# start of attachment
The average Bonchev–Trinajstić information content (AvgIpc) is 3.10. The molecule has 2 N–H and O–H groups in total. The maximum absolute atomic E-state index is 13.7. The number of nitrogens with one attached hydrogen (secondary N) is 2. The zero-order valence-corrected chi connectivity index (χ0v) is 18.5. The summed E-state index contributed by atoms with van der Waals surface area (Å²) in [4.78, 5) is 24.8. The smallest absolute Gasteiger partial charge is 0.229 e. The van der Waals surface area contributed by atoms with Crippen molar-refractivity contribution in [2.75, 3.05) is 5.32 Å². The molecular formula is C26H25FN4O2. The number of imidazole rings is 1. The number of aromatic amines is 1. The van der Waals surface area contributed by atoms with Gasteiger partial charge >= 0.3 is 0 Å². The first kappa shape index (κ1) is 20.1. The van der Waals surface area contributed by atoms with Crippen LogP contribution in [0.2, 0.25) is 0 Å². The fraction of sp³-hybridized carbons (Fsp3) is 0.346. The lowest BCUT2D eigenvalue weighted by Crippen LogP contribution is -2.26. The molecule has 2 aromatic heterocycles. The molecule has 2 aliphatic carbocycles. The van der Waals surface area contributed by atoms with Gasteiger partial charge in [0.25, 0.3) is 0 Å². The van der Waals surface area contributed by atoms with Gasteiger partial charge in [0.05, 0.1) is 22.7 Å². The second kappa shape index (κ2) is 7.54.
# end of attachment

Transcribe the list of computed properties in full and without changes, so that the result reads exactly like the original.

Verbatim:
The average Bonchev–Trinajstić information content (AvgIpc) is 3.10. The molecule has 2 N–H and O–H groups in total. The maximum absolute atomic E-state index is 13.7. The number of nitrogens with one attached hydrogen (secondary N) is 2. The zero-order valence-corrected chi connectivity index (χ0v) is 18.5. The summed E-state index contributed by atoms with van der Waals surface area (Å²) in [4.78, 5) is 24.8. The smallest absolute Gasteiger partial charge is 0.229 e. The van der Waals surface area contributed by atoms with Crippen molar-refractivity contribution in [2.75, 3.05) is 5.32 Å². The molecular formula is C26H25FN4O2. The number of imidazole rings is 1. The number of aromatic amines is 1. The van der Waals surface area contributed by atoms with Gasteiger partial charge >= 0.3 is 0 Å². The first kappa shape index (κ1) is 20.1. The van der Waals surface area contributed by atoms with Crippen LogP contribution in [0.2, 0.25) is 0 Å². The fraction of sp³-hybridized carbons (Fsp3) is 0.346. The lowest BCUT2D eigenvalue weighted by Crippen LogP contribution is -2.26. The molecule has 2 aromatic heterocycles. The molecule has 2 aliphatic carbocycles. The van der Waals surface area contributed by atoms with Gasteiger partial charge in [0.25, 0.3) is 0 Å². The van der Waals surface area contributed by atoms with Gasteiger partial charge in [0.05, 0.1) is 22.7 Å². The second kappa shape index (κ2) is 7.54.